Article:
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    Measure your arms. Start your tape measure from the same point on your shoulder where you measured your shoulder width. Slide your tape measure down your arm to your wrist.
    • You also may need to provide your coat in-sleeve measurement, while wearing a jacket. Put the tape measure on the inside of your arm, slightly below your wrist. Pull the tape up into your underarm for the complete measurement.
  6. Image titled Measure for a Suit Step 6
    Measure your neck. If you're going to also buy or rent a dress shirt, it's also important to take a neck measurement. Wrap the tape measure around the bottom of your neck, just above your collar bone, where your collar would be normally. This will help you find a shirt that fits properly.

Part 2
Measuring the Pants

  1. Image titled Measure for a Suit Step 7
    Always wear shoes when measuring for pants. Because dress shoes change the way you stand slightly, as well as giving you a little extra added height, it's important to wear dress shoes, the type of which you may wear with the suit, while you're measuring for the pants, to help you take accurate measurements.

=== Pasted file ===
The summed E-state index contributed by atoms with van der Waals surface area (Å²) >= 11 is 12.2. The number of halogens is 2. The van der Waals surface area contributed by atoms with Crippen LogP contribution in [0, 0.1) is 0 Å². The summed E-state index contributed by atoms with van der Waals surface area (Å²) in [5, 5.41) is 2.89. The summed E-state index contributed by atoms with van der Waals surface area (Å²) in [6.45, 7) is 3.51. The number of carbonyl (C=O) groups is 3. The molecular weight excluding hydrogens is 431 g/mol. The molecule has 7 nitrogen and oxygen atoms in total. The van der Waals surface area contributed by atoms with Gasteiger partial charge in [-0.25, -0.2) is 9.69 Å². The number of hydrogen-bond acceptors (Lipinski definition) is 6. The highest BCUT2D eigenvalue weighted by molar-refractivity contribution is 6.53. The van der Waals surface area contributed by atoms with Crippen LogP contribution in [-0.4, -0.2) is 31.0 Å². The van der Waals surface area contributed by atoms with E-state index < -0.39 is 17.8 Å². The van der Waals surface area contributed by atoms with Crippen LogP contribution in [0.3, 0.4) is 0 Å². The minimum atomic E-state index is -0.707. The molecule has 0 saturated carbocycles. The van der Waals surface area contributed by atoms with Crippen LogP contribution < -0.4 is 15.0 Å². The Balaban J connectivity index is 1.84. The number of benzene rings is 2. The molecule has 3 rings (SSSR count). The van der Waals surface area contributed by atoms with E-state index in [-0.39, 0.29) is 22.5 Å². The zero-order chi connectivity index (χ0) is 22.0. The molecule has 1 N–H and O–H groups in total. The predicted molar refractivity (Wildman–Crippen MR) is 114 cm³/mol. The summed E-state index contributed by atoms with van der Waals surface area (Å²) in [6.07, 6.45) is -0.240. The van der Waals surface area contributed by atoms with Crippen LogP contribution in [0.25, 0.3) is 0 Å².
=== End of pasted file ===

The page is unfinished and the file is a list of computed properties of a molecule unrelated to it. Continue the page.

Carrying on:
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    Measure your hips. To get the right waist size of the pants, measure the widest part of your hip bones. Wrap the tape measure all the way around the points of your hips, generally where your pants normally sit.
    • Measure your waist as well. Depending on the style of the pants, you may or may not need to take your waist measurement, so it's a good idea to bring it along to the store anyway. Find a starting point slightly above either hip bone along your waistline. Loop the tape measure around your waist and back to your starting point to help get an accurate measurement for the waist of the suit pants.
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    Measure your outseam. The outseam is the measurement of the outer-most leg of your pants, trailing down from your hip to your ankle. To take the measurement, stand with your back as straight as possible and measure from your belt-line to the side of your foot in shoes.
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    Measure your inseam. While wearing appropriate shoes, begin the measurement at the top, inside part of your leg where your leg meets your groin. Run the tape measure down the inside of the leg to a point near the middle of your foot.
    • It's also possible to take this measurement on a pair of pants that you already have that fit you well. Lay the pants out on a flat surface, hip side down. Fold one pant leg out of the way and measure down the entire length of the inseam.

Part 3
Getting the Right Fit